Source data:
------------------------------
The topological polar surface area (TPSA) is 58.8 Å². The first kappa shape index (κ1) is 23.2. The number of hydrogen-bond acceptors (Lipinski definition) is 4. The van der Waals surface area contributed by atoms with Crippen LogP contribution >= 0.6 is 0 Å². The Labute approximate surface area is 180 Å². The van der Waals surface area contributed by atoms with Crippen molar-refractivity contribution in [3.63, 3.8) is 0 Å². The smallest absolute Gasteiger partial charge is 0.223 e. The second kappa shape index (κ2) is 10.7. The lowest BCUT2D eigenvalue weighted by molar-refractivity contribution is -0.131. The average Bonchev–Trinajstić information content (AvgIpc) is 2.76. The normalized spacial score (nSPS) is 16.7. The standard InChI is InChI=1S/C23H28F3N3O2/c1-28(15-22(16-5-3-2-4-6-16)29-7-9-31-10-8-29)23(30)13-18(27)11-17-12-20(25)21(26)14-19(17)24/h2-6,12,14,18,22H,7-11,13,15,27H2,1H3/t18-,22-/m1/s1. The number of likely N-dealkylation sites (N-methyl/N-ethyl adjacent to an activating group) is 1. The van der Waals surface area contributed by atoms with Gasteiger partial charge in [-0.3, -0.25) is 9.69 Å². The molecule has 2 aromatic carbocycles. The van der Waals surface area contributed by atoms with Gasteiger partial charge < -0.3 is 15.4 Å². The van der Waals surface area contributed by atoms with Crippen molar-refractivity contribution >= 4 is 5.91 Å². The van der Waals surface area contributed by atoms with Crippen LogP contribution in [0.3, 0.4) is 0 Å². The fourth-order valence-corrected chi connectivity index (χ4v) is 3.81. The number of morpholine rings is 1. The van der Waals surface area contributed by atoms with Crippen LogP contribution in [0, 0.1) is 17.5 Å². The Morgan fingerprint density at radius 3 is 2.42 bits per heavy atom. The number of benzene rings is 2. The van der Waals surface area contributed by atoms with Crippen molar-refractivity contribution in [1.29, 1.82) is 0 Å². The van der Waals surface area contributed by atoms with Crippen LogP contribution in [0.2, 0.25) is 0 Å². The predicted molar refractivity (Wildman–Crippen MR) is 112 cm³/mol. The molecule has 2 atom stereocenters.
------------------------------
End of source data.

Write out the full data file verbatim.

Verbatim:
The topological polar surface area (TPSA) is 58.8 Å². The first kappa shape index (κ1) is 23.2. The number of hydrogen-bond acceptors (Lipinski definition) is 4. The van der Waals surface area contributed by atoms with Crippen LogP contribution >= 0.6 is 0 Å². The Labute approximate surface area is 180 Å². The van der Waals surface area contributed by atoms with Crippen molar-refractivity contribution in [3.63, 3.8) is 0 Å². The smallest absolute Gasteiger partial charge is 0.223 e. The second kappa shape index (κ2) is 10.7. The lowest BCUT2D eigenvalue weighted by molar-refractivity contribution is -0.131. The average Bonchev–Trinajstić information content (AvgIpc) is 2.76. The normalized spacial score (nSPS) is 16.7. The standard InChI is InChI=1S/C23H28F3N3O2/c1-28(15-22(16-5-3-2-4-6-16)29-7-9-31-10-8-29)23(30)13-18(27)11-17-12-20(25)21(26)14-19(17)24/h2-6,12,14,18,22H,7-11,13,15,27H2,1H3/t18-,22-/m1/s1. The number of likely N-dealkylation sites (N-methyl/N-ethyl adjacent to an activating group) is 1. The van der Waals surface area contributed by atoms with Gasteiger partial charge in [-0.3, -0.25) is 9.69 Å². The molecule has 2 aromatic carbocycles. The van der Waals surface area contributed by atoms with Gasteiger partial charge < -0.3 is 15.4 Å². The van der Waals surface area contributed by atoms with Crippen molar-refractivity contribution >= 4 is 5.91 Å². The van der Waals surface area contributed by atoms with Crippen LogP contribution in [0.3, 0.4) is 0 Å². The fourth-order valence-corrected chi connectivity index (χ4v) is 3.81. The number of morpholine rings is 1. The van der Waals surface area contributed by atoms with Crippen LogP contribution in [0, 0.1) is 17.5 Å². The Morgan fingerprint density at radius 3 is 2.42 bits per heavy atom. The number of benzene rings is 2. The van der Waals surface area contributed by atoms with Crippen molar-refractivity contribution in [1.29, 1.82) is 0 Å². The van der Waals surface area contributed by atoms with Crippen LogP contribution in [0.2, 0.25) is 0 Å². The predicted molar refractivity (Wildman–Crippen MR) is 112 cm³/mol. The molecule has 2 atom stereocenters.